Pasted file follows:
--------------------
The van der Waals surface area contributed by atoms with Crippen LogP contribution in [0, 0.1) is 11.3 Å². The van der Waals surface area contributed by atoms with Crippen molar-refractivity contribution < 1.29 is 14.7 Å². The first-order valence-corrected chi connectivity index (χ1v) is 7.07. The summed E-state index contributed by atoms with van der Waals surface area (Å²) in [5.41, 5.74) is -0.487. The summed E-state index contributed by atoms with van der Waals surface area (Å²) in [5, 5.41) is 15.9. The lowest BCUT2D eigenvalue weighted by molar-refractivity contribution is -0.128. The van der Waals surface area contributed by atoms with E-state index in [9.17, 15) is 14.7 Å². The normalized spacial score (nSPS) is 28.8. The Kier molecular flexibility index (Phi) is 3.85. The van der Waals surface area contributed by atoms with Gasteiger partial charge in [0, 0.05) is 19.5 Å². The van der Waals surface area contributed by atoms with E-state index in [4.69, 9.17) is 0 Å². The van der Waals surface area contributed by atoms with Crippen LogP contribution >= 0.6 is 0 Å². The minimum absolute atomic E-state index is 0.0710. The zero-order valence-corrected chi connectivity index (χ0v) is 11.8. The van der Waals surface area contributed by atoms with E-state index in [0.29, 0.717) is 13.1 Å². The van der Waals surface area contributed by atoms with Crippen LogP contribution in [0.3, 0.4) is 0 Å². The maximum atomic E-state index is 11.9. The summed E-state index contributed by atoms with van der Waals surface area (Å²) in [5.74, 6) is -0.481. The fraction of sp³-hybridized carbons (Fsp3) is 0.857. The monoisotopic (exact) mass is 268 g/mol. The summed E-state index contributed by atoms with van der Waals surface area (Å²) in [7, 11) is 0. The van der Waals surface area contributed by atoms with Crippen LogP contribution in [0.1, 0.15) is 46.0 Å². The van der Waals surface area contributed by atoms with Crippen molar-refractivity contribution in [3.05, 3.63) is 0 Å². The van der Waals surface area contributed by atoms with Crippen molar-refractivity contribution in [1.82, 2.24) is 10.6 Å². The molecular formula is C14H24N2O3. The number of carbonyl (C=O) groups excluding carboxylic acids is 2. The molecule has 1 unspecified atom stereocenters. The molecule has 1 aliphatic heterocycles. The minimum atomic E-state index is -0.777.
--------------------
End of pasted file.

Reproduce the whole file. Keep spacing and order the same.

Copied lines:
The van der Waals surface area contributed by atoms with Crippen LogP contribution in [0, 0.1) is 11.3 Å². The van der Waals surface area contributed by atoms with Crippen molar-refractivity contribution < 1.29 is 14.7 Å². The first-order valence-corrected chi connectivity index (χ1v) is 7.07. The summed E-state index contributed by atoms with van der Waals surface area (Å²) in [5.41, 5.74) is -0.487. The summed E-state index contributed by atoms with van der Waals surface area (Å²) in [5, 5.41) is 15.9. The lowest BCUT2D eigenvalue weighted by molar-refractivity contribution is -0.128. The van der Waals surface area contributed by atoms with E-state index in [9.17, 15) is 14.7 Å². The normalized spacial score (nSPS) is 28.8. The Kier molecular flexibility index (Phi) is 3.85. The van der Waals surface area contributed by atoms with Gasteiger partial charge in [0, 0.05) is 19.5 Å². The van der Waals surface area contributed by atoms with E-state index in [4.69, 9.17) is 0 Å². The van der Waals surface area contributed by atoms with Crippen LogP contribution >= 0.6 is 0 Å². The minimum absolute atomic E-state index is 0.0710. The zero-order valence-corrected chi connectivity index (χ0v) is 11.8. The van der Waals surface area contributed by atoms with E-state index in [0.29, 0.717) is 13.1 Å². The van der Waals surface area contributed by atoms with Crippen LogP contribution in [0.3, 0.4) is 0 Å². The maximum atomic E-state index is 11.9. The summed E-state index contributed by atoms with van der Waals surface area (Å²) in [5.74, 6) is -0.481. The fraction of sp³-hybridized carbons (Fsp3) is 0.857. The monoisotopic (exact) mass is 268 g/mol. The summed E-state index contributed by atoms with van der Waals surface area (Å²) in [7, 11) is 0. The van der Waals surface area contributed by atoms with Crippen LogP contribution in [0.1, 0.15) is 46.0 Å². The van der Waals surface area contributed by atoms with Crippen molar-refractivity contribution in [3.05, 3.63) is 0 Å². The van der Waals surface area contributed by atoms with Crippen molar-refractivity contribution in [1.82, 2.24) is 10.6 Å². The molecular formula is C14H24N2O3. The number of carbonyl (C=O) groups excluding carboxylic acids is 2. The molecule has 1 unspecified atom stereocenters. The molecule has 1 aliphatic heterocycles. The minimum atomic E-state index is -0.777.